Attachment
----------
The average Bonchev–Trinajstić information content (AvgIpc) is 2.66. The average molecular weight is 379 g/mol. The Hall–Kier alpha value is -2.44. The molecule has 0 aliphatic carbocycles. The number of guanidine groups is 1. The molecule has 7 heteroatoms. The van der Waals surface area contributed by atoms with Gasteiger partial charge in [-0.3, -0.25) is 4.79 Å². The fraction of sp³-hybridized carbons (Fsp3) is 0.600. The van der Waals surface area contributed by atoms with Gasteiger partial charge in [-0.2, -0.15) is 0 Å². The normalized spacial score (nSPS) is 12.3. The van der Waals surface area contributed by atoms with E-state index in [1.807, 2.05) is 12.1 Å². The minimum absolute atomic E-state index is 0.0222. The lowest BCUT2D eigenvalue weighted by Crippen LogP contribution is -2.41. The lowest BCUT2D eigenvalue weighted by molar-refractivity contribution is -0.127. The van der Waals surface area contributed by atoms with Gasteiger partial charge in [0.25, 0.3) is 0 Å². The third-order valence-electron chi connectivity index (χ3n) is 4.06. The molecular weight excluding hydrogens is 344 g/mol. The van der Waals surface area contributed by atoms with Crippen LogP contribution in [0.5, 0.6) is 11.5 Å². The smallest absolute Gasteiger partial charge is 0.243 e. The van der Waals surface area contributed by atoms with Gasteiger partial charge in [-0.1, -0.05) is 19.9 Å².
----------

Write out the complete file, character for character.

The average Bonchev–Trinajstić information content (AvgIpc) is 2.66. The average molecular weight is 379 g/mol. The Hall–Kier alpha value is -2.44. The molecule has 0 aliphatic carbocycles. The number of guanidine groups is 1. The molecule has 7 heteroatoms. The van der Waals surface area contributed by atoms with Gasteiger partial charge in [-0.3, -0.25) is 4.79 Å². The fraction of sp³-hybridized carbons (Fsp3) is 0.600. The van der Waals surface area contributed by atoms with Gasteiger partial charge in [-0.2, -0.15) is 0 Å². The normalized spacial score (nSPS) is 12.3. The van der Waals surface area contributed by atoms with E-state index in [1.807, 2.05) is 12.1 Å². The minimum absolute atomic E-state index is 0.0222. The lowest BCUT2D eigenvalue weighted by Crippen LogP contribution is -2.41. The lowest BCUT2D eigenvalue weighted by molar-refractivity contribution is -0.127. The van der Waals surface area contributed by atoms with Gasteiger partial charge in [0.25, 0.3) is 0 Å². The third-order valence-electron chi connectivity index (χ3n) is 4.06. The molecular weight excluding hydrogens is 344 g/mol. The van der Waals surface area contributed by atoms with Crippen LogP contribution in [0.5, 0.6) is 11.5 Å². The smallest absolute Gasteiger partial charge is 0.243 e. The van der Waals surface area contributed by atoms with Gasteiger partial charge in [-0.1, -0.05) is 19.9 Å².